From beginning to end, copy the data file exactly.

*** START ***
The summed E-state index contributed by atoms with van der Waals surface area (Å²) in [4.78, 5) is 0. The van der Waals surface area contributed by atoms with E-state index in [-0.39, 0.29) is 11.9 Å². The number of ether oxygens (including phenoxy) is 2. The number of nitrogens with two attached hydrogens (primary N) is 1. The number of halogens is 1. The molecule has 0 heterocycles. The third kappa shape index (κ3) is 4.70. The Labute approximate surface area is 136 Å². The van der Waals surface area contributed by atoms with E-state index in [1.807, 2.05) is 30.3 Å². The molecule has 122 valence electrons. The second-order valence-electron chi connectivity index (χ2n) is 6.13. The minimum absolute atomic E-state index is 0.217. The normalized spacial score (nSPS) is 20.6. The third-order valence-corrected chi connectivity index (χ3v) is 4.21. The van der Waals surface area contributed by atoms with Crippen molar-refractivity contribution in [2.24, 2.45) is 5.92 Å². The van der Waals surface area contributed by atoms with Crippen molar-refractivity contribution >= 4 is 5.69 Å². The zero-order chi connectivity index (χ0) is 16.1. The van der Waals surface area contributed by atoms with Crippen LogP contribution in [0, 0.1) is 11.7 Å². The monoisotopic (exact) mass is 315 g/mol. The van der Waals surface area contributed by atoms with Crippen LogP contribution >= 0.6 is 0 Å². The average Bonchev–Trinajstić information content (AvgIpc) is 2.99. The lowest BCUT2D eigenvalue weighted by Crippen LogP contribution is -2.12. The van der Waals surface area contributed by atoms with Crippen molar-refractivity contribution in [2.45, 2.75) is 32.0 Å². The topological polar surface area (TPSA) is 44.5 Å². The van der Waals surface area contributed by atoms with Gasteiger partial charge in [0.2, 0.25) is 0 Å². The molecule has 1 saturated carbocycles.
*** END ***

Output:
The summed E-state index contributed by atoms with van der Waals surface area (Å²) in [4.78, 5) is 0. The van der Waals surface area contributed by atoms with E-state index in [-0.39, 0.29) is 11.9 Å². The number of ether oxygens (including phenoxy) is 2. The number of nitrogens with two attached hydrogens (primary N) is 1. The number of halogens is 1. The molecule has 0 heterocycles. The third kappa shape index (κ3) is 4.70. The Labute approximate surface area is 136 Å². The van der Waals surface area contributed by atoms with E-state index in [1.807, 2.05) is 30.3 Å². The molecule has 122 valence electrons. The second-order valence-electron chi connectivity index (χ2n) is 6.13. The minimum absolute atomic E-state index is 0.217. The normalized spacial score (nSPS) is 20.6. The third-order valence-corrected chi connectivity index (χ3v) is 4.21. The van der Waals surface area contributed by atoms with Crippen molar-refractivity contribution in [2.24, 2.45) is 5.92 Å². The van der Waals surface area contributed by atoms with Crippen molar-refractivity contribution >= 4 is 5.69 Å². The zero-order chi connectivity index (χ0) is 16.1. The van der Waals surface area contributed by atoms with Crippen LogP contribution in [0, 0.1) is 11.7 Å². The monoisotopic (exact) mass is 315 g/mol. The van der Waals surface area contributed by atoms with Crippen LogP contribution >= 0.6 is 0 Å². The average Bonchev–Trinajstić information content (AvgIpc) is 2.99. The lowest BCUT2D eigenvalue weighted by Crippen LogP contribution is -2.12. The van der Waals surface area contributed by atoms with Crippen molar-refractivity contribution in [2.45, 2.75) is 32.0 Å². The topological polar surface area (TPSA) is 44.5 Å². The van der Waals surface area contributed by atoms with Gasteiger partial charge in [0.2, 0.25) is 0 Å². The molecule has 1 saturated carbocycles.